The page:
Do Prisons Rehabilitate? Essay

1546 words - 6 pages

Do Prisons Rehabilitate?

In this essay, I shall be focusing on the whether or Prisons rehabilitate offenders. I will
do this by focusing mainly on the Prison Service in England & Wales, the reason for
this, being that the data and statistics for England & Wales are easier to obtain than
that of other countries. The main information I will be referring to will be the rates of
conviction, types of imprisonment, types of non-custodial sentences. Also I will
explore some of the current methods of offender rehabilitation.

Her Majesty’s Prison Service is composed of two main types of prisons, they are open
and closed prisons. Following the Mountbatten Report (1965) Prisoners were placed
into security categories, ranging from category A (high risk prisoner - escape would
pose a serious risk to the public or state) to category D (low risk prisoner - can be
trusted in open prison conditions).

Prisons have four major purposes, they are; retribution, incapacitation, deterrence and
rehabilitation. Retribution means punishment for crimes against society. Prisons serve
to deprive criminals of their freedom is a way of making them pay a debt to society for
their crimes. Incapacitation refers to the removal of criminals from society so that they
can no longer harm innocent people. Deterrence means the prevention of future crime,
it is hoped that bye imprisoning a criminal, it deters them from committing the crime
again and also deters others from committing crime. Rehabilitation refers to activities
designed to change criminals into law abiding citizens, and may include providing
educational courses in prison, teaching job skills and offering counselling with a
psychologist or social worker. Over many years the focus of the prison service has
switched between the four purposes, therefore at different times in history the
importance of rehabilitation has fluctuated.

“Her Majesty’s Prison Service serves the public by keeping in custody those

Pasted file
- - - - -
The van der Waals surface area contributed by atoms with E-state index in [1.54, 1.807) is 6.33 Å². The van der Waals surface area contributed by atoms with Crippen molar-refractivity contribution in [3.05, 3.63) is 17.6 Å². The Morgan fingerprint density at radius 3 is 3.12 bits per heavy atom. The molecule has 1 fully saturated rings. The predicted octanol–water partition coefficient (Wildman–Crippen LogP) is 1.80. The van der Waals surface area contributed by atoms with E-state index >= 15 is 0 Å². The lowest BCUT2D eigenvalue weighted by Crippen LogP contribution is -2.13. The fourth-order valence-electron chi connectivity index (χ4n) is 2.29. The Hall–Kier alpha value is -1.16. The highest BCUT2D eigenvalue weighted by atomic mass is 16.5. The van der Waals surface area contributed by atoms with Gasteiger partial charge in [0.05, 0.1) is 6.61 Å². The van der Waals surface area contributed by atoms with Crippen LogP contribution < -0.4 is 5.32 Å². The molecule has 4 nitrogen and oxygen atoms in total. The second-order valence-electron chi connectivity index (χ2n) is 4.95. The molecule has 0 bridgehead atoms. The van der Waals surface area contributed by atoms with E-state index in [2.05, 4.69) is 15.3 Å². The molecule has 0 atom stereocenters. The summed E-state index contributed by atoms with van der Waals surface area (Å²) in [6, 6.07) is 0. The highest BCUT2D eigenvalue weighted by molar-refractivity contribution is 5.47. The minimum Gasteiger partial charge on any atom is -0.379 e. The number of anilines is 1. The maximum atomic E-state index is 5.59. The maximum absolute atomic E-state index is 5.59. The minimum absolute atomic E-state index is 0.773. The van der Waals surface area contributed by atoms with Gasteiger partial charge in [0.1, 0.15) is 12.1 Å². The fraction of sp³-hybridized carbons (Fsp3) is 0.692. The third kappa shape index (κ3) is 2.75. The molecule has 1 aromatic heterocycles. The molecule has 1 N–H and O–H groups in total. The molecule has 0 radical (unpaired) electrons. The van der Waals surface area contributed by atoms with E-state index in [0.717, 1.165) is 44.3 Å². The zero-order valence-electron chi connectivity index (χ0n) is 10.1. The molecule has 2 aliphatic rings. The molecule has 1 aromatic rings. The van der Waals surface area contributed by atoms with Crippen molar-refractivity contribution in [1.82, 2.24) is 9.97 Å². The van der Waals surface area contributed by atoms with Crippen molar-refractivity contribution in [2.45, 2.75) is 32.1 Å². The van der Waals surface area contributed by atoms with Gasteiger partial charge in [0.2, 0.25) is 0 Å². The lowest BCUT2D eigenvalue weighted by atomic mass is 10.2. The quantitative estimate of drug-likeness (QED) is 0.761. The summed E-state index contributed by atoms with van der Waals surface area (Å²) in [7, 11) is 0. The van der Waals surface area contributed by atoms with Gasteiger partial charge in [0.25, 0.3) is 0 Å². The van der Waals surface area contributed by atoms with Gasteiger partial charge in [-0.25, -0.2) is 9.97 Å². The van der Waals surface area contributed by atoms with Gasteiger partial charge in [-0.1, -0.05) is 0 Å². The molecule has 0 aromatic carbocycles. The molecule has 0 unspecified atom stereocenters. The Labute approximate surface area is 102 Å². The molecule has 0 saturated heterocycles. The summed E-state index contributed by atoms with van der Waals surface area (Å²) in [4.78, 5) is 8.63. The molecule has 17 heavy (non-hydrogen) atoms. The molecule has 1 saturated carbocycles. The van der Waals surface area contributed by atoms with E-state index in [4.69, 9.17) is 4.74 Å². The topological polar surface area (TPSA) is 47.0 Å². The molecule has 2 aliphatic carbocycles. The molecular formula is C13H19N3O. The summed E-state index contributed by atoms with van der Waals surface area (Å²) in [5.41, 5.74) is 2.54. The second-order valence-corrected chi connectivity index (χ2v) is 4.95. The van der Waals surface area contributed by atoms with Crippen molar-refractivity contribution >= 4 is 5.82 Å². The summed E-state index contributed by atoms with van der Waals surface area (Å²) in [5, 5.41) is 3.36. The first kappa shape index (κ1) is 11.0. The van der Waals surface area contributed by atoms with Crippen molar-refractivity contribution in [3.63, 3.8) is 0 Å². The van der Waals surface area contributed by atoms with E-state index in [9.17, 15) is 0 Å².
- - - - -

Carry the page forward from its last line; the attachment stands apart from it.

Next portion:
committed by the courts. Our duty is to look after them with humanity and help them
lead law-abiding and useful lives in custody and after release.”

The above statement of purpose is that of Her Majesty’s Prison Service. As can be
seen from the statement, there seems to be a focus on incapacitation and rehabilitation.

Over many years, people’s attitude towards how to deal with prisoners has changed,
this was reflected by the Gladstone Report in 1895 which said that ‘we start from the
principle that prison treatment should have as its primary and concurrent objects,
deterrence and reformation’.

In general, it would be fair to say that the majority of people in England and Wales
would agree with the statement that prisons are not working. The reason for this is
that on average 50% of prisoners within 2 years of release will reoffend. Hence this
shows that prisons do not rehabilitate everyone who passes through them, Norman
Brennan is quoted below saying that it is not...

Find Another Essay On Do Prisons Rehabilitate?

America’s Prisons and Their Effects On Society

2066 words - 8 pages have failed in their attempts to separate and rehabilitate. Not only do prisons separate the criminals from the innocent, to be effective, according to Lappin and Greene, they must also separate the criminals from the worse criminals. Convicts in prison for non-violent offenses are not supposed to be housed with violent offenders. “Unfortunately, our prisons are becoming more and more overcrowded making it harder to make these separations